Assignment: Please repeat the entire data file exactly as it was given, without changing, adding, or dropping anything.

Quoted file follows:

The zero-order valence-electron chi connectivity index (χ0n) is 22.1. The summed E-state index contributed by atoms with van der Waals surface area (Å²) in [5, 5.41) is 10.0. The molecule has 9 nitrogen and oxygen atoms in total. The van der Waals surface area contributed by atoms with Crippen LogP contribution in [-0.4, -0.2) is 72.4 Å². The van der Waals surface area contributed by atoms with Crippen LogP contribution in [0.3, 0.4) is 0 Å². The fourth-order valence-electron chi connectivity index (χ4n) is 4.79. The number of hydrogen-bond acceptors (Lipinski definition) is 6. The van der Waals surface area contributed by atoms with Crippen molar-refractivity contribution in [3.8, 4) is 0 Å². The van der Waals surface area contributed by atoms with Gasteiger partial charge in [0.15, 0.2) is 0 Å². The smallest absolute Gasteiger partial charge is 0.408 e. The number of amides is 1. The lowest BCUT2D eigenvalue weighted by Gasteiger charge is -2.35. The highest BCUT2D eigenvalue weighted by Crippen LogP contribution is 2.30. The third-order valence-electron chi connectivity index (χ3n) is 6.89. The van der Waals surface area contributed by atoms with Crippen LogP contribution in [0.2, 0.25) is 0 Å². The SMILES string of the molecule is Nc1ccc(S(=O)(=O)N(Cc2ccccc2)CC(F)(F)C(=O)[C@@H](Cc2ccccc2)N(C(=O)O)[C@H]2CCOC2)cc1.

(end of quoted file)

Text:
The zero-order valence-electron chi connectivity index (χ0n) is 22.1. The summed E-state index contributed by atoms with van der Waals surface area (Å²) in [5, 5.41) is 10.0. The molecule has 9 nitrogen and oxygen atoms in total. The van der Waals surface area contributed by atoms with Crippen LogP contribution in [-0.4, -0.2) is 72.4 Å². The van der Waals surface area contributed by atoms with Crippen LogP contribution in [0.3, 0.4) is 0 Å². The fourth-order valence-electron chi connectivity index (χ4n) is 4.79. The number of hydrogen-bond acceptors (Lipinski definition) is 6. The van der Waals surface area contributed by atoms with Crippen molar-refractivity contribution in [3.8, 4) is 0 Å². The van der Waals surface area contributed by atoms with Gasteiger partial charge in [0.15, 0.2) is 0 Å². The smallest absolute Gasteiger partial charge is 0.408 e. The number of amides is 1. The lowest BCUT2D eigenvalue weighted by Gasteiger charge is -2.35. The highest BCUT2D eigenvalue weighted by Crippen LogP contribution is 2.30. The third-order valence-electron chi connectivity index (χ3n) is 6.89. The van der Waals surface area contributed by atoms with Crippen LogP contribution in [0.2, 0.25) is 0 Å². The SMILES string of the molecule is Nc1ccc(S(=O)(=O)N(Cc2ccccc2)CC(F)(F)C(=O)[C@@H](Cc2ccccc2)N(C(=O)O)[C@H]2CCOC2)cc1.